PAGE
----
'We don't fear losing': Bharat Arun
From the first Test in Adelaide to the fourth in Brisbane, not one Indian bowler featured in all the matches of the recent 2-1 series triumph in Australia. A string of injuries meant the bowling arsenal always had a fresh face.
Four bowlers made debuts against a line-up that boasted the likes of Steve Smith, David Warner and Marnus Labuschagne. That the visitors still emerged as the better side is the strongest possible proof that India’s bowling reserve is exceptionally talented and deep.
Shepherding this rotating cast of bowlers through injuries and debuts was India bowling coach Bharat Arun.
“We have been planning this for the last three years. We needed excellent bench strength. At the international level, you need a pool of bowlers so that everybody stays fresh. This tour will give them (the debutants) necessary confidence,” Arun said in a virtual media interaction on Friday.
After the remarkable performances from rookie bowlers like Mohammed Siraj on the tour, the idea of who makes the cut as “first-choice” for the pace unit may change. India’s next assignment is a four-Test series against England at home starting February. Later in the year they will travel to England for a five-match series.
“They will all be rotated and we will make sure that the best XI is in the park on a given day,” Arun said. “It’s a very healthy trend, an embarrassment of riches. (Mohammed) Shami, Umesh (Yadav), Ishant (Sharma) have a lot of cricket in them. But for us to rotate bowlers, it’s important that each one is fit and raring to go, to be able to bowl 140 kmph. This tour has taken a lot out of these boys due to the spate of injuries. But now, when we have seven fast bowlers willing to play for the country, especially with the number of Tests that are lined up, that will be extremely handy.”
This is Arun’s second stint with the Indian team as bowling coach; since 2017, he has been one of the architects of India going with a five-bowler attack, a big change from a team that’s usually more comfortable playing an extra batsman. The final match at Brisbane, arguably India’s greatest Test win, is a case in point—even with the entire first-choice bowling attack out with injuries, India went with a five-bowler attack by elevating two net bowlers—Washinton Sundar and T Natarajan—into the team and handed them their debuts.
“We decided to go with five bowlers three years ago,” Arun said. “On most occasions abroad, we play five bowlers because to bowl out a team abroad with just four bowlers is a lot to ask for. Virat Kohli and Ravi Shastri have been extremely firm to use five bowlers. Sometimes, you may lose matches but guiding principle of his team is ‘be fearless’. We don’t fear losing. Sport is about failures. How you bounce back makes you a better sportsperson.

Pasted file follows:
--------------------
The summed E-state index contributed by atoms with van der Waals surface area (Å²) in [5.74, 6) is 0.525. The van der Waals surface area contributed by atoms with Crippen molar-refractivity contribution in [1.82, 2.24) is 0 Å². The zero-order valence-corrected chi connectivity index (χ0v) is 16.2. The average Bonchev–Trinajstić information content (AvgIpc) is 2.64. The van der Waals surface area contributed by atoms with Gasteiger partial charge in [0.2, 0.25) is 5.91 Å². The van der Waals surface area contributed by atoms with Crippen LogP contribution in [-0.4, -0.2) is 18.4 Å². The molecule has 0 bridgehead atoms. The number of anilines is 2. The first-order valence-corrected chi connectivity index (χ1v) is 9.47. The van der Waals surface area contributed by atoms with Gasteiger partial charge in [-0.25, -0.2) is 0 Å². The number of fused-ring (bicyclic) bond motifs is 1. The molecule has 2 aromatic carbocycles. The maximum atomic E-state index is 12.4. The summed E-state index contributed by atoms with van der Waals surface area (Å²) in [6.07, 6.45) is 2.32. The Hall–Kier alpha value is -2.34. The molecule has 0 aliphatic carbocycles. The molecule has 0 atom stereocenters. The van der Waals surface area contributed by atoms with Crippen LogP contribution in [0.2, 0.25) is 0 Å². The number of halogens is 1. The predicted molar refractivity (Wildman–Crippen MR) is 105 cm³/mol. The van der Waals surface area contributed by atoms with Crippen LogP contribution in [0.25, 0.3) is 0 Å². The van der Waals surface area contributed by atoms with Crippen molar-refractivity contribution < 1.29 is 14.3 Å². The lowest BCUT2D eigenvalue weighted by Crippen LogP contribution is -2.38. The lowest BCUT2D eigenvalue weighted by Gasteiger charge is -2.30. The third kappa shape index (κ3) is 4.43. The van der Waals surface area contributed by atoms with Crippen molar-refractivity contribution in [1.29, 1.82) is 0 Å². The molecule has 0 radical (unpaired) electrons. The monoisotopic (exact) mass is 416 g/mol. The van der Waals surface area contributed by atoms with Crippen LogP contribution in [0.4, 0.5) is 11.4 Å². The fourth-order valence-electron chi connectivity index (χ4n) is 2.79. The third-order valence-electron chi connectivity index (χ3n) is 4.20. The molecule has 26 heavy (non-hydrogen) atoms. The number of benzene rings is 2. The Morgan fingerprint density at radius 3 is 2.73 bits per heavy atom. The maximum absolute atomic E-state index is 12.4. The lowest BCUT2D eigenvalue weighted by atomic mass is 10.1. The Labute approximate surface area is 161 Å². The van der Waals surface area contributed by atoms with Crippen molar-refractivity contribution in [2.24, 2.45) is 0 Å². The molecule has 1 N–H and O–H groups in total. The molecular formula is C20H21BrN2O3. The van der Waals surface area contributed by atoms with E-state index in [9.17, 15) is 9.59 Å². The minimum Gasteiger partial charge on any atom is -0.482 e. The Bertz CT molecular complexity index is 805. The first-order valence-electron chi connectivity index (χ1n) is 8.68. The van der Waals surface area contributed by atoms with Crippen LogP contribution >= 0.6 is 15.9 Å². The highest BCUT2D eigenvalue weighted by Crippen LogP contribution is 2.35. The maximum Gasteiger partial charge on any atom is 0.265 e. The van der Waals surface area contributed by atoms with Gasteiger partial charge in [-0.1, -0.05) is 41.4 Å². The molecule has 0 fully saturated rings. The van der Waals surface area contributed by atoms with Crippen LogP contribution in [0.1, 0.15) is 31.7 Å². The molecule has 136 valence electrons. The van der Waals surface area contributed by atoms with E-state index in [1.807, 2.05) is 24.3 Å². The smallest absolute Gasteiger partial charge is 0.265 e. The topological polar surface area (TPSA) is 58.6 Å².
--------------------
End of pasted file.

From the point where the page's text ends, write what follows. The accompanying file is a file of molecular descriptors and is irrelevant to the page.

“Even during the last Test match (in Brisbane) we thought of playing an extra batsman but then we thought that it will be a negative move and all of us backed the idea that five bowlers will work for us,” he added. “Also, the way Washington Sundar was batting in the nets, we knew he is a good left-handed option.
A plan for the Aussies
In 2014, Arun first joined the team when Shastri was appointed the Team Director for eight months. Since the last three years, the former Tamil Nadu cricketer has played a more regular role. In this period, India reached the 2019 World Cup semi-finals and also won their maiden Test series in Australia in 2018-19.
“As a head coach, Ravi has been outstanding. He gives you the freedom to express yourself. We have our arguments, we have our showdowns. We totally disagree on things but at the end of the day when we decide on something, we stick to it,” Arun said.
It was during one such session in July that the duo hatched a masterful plan to clamp down on the Australian batting, a plan that was put to great use during the tour.
“He (Shastri) called me and said we need to take the offside out of the Australians. We felt that most of the runs that Smith and Labuschagne scored were from cuts, pulls and on the offside. We took a cue from the New Zealand attack. When they bowled to Smith, they just attacked his bodyline and he felt very uncomfortable,” Arun said. “We decided that we will attack more on the straighter lines and have an on-side field. It becomes very difficult for the batsman to consistently clear the on-side field. When we discussed it with Virat, he bought the theory. We used the same thing in Adelaide and then Ajinkya (Rahane) was magnificent from Melbourne.”
Having a large pool of bowlers for the full tour helped the rookies settle, said Arun.
“After the ODI series, most of the bowlers were due to return but Ravi insisted otherwise. That meant the new guys had enough hours of game in them. Everyone including Kartik Tyagi (a 20-year-old with one first-class experience) was given equal attention. Everyday guys like Sundar used to have half hour batting sessions. The result of that was evident in the last game,” Arun said.
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